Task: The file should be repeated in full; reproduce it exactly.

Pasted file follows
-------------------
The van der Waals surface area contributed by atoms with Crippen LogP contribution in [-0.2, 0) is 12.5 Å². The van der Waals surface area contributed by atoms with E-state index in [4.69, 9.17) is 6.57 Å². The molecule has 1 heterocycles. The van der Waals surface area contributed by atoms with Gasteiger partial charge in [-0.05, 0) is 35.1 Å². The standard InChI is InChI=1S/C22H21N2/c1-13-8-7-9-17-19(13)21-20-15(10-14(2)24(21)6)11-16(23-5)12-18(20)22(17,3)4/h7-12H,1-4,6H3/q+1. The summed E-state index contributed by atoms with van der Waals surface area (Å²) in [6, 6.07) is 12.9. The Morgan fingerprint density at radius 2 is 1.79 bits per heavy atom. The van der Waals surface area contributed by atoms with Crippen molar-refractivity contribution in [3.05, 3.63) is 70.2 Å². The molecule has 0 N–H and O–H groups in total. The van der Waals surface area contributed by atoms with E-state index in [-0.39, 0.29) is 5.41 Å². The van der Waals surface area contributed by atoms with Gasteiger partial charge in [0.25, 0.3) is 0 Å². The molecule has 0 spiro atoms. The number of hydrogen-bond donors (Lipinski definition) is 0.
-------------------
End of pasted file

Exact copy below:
The van der Waals surface area contributed by atoms with Crippen LogP contribution in [-0.2, 0) is 12.5 Å². The van der Waals surface area contributed by atoms with E-state index in [4.69, 9.17) is 6.57 Å². The molecule has 1 heterocycles. The van der Waals surface area contributed by atoms with Gasteiger partial charge in [-0.05, 0) is 35.1 Å². The standard InChI is InChI=1S/C22H21N2/c1-13-8-7-9-17-19(13)21-20-15(10-14(2)24(21)6)11-16(23-5)12-18(20)22(17,3)4/h7-12H,1-4,6H3/q+1. The summed E-state index contributed by atoms with van der Waals surface area (Å²) in [6, 6.07) is 12.9. The Morgan fingerprint density at radius 2 is 1.79 bits per heavy atom. The van der Waals surface area contributed by atoms with Crippen molar-refractivity contribution in [3.05, 3.63) is 70.2 Å². The molecule has 0 N–H and O–H groups in total. The van der Waals surface area contributed by atoms with E-state index in [-0.39, 0.29) is 5.41 Å². The van der Waals surface area contributed by atoms with Gasteiger partial charge in [0.25, 0.3) is 0 Å². The molecule has 0 spiro atoms. The number of hydrogen-bond donors (Lipinski definition) is 0.